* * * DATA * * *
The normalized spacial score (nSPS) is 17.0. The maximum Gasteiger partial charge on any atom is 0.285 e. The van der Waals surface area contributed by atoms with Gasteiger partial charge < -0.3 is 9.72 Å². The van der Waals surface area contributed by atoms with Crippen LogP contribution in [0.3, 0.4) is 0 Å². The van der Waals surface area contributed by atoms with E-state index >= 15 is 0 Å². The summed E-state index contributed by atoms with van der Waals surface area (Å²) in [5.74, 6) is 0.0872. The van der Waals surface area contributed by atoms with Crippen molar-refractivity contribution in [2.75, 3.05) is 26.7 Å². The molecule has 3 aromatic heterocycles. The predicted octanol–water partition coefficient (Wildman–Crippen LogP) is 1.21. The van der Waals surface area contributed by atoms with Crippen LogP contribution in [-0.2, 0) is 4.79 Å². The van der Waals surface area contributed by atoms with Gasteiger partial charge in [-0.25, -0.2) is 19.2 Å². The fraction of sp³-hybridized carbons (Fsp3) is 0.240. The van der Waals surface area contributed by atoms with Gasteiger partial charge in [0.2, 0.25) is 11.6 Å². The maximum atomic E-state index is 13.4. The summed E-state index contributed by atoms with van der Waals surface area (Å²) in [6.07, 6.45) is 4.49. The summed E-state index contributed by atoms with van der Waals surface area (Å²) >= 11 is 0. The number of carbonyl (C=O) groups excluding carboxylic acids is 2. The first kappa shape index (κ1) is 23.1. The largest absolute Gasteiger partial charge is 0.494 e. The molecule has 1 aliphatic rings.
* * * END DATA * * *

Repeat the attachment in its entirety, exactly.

The normalized spacial score (nSPS) is 17.0. The maximum Gasteiger partial charge on any atom is 0.285 e. The van der Waals surface area contributed by atoms with Gasteiger partial charge < -0.3 is 9.72 Å². The van der Waals surface area contributed by atoms with Crippen LogP contribution in [0.3, 0.4) is 0 Å². The van der Waals surface area contributed by atoms with E-state index >= 15 is 0 Å². The summed E-state index contributed by atoms with van der Waals surface area (Å²) in [5.74, 6) is 0.0872. The van der Waals surface area contributed by atoms with Crippen molar-refractivity contribution in [2.75, 3.05) is 26.7 Å². The molecule has 3 aromatic heterocycles. The predicted octanol–water partition coefficient (Wildman–Crippen LogP) is 1.21. The van der Waals surface area contributed by atoms with Crippen LogP contribution in [-0.2, 0) is 4.79 Å². The van der Waals surface area contributed by atoms with Gasteiger partial charge in [-0.25, -0.2) is 19.2 Å². The fraction of sp³-hybridized carbons (Fsp3) is 0.240. The van der Waals surface area contributed by atoms with Gasteiger partial charge in [0.2, 0.25) is 11.6 Å². The maximum atomic E-state index is 13.4. The summed E-state index contributed by atoms with van der Waals surface area (Å²) in [6.07, 6.45) is 4.49. The summed E-state index contributed by atoms with van der Waals surface area (Å²) >= 11 is 0. The number of carbonyl (C=O) groups excluding carboxylic acids is 2. The first kappa shape index (κ1) is 23.1. The largest absolute Gasteiger partial charge is 0.494 e. The molecule has 1 aliphatic rings.